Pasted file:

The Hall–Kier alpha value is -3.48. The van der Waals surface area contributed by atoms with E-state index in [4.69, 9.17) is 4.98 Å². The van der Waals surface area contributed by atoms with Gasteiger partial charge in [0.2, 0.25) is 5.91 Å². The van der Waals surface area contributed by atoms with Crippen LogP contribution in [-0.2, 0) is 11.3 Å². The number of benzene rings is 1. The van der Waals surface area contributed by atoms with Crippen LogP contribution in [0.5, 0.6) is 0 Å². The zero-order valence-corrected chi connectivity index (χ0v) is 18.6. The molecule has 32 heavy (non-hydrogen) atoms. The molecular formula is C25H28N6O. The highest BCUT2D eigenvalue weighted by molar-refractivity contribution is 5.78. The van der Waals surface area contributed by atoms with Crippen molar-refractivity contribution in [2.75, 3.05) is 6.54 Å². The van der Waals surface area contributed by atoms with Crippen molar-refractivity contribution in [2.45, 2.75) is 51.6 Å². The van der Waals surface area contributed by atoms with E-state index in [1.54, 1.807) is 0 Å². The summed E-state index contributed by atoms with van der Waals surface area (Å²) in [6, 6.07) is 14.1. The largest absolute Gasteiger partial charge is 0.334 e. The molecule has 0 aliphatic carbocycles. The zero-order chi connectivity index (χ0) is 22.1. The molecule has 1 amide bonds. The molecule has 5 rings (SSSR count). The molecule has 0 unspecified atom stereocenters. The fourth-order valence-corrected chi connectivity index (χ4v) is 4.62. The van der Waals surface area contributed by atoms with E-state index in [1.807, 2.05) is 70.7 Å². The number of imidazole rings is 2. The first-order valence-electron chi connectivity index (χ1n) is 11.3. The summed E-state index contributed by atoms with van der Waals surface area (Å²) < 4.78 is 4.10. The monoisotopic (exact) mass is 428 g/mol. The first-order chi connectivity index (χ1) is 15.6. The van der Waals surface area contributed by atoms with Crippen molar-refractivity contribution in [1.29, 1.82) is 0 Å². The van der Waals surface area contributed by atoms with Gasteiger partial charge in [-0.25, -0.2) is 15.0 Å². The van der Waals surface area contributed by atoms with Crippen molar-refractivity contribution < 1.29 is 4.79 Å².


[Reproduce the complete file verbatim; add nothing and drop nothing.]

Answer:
The Hall–Kier alpha value is -3.48. The van der Waals surface area contributed by atoms with E-state index in [4.69, 9.17) is 4.98 Å². The van der Waals surface area contributed by atoms with Gasteiger partial charge in [0.2, 0.25) is 5.91 Å². The van der Waals surface area contributed by atoms with Crippen LogP contribution in [-0.2, 0) is 11.3 Å². The number of benzene rings is 1. The van der Waals surface area contributed by atoms with Crippen LogP contribution in [0.5, 0.6) is 0 Å². The zero-order valence-corrected chi connectivity index (χ0v) is 18.6. The molecule has 32 heavy (non-hydrogen) atoms. The molecular formula is C25H28N6O. The highest BCUT2D eigenvalue weighted by molar-refractivity contribution is 5.78. The van der Waals surface area contributed by atoms with Crippen molar-refractivity contribution in [2.75, 3.05) is 6.54 Å². The van der Waals surface area contributed by atoms with Crippen molar-refractivity contribution in [2.45, 2.75) is 51.6 Å². The van der Waals surface area contributed by atoms with E-state index in [1.54, 1.807) is 0 Å². The summed E-state index contributed by atoms with van der Waals surface area (Å²) in [6, 6.07) is 14.1. The largest absolute Gasteiger partial charge is 0.334 e. The molecule has 0 aliphatic carbocycles. The zero-order chi connectivity index (χ0) is 22.1. The molecule has 1 amide bonds. The molecule has 5 rings (SSSR count). The molecule has 0 unspecified atom stereocenters. The fourth-order valence-corrected chi connectivity index (χ4v) is 4.62. The van der Waals surface area contributed by atoms with E-state index in [1.807, 2.05) is 70.7 Å². The number of imidazole rings is 2. The first-order valence-electron chi connectivity index (χ1n) is 11.3. The summed E-state index contributed by atoms with van der Waals surface area (Å²) < 4.78 is 4.10. The monoisotopic (exact) mass is 428 g/mol. The first-order chi connectivity index (χ1) is 15.6. The van der Waals surface area contributed by atoms with Crippen molar-refractivity contribution in [1.29, 1.82) is 0 Å². The van der Waals surface area contributed by atoms with Gasteiger partial charge in [-0.25, -0.2) is 15.0 Å². The van der Waals surface area contributed by atoms with Crippen molar-refractivity contribution < 1.29 is 4.79 Å².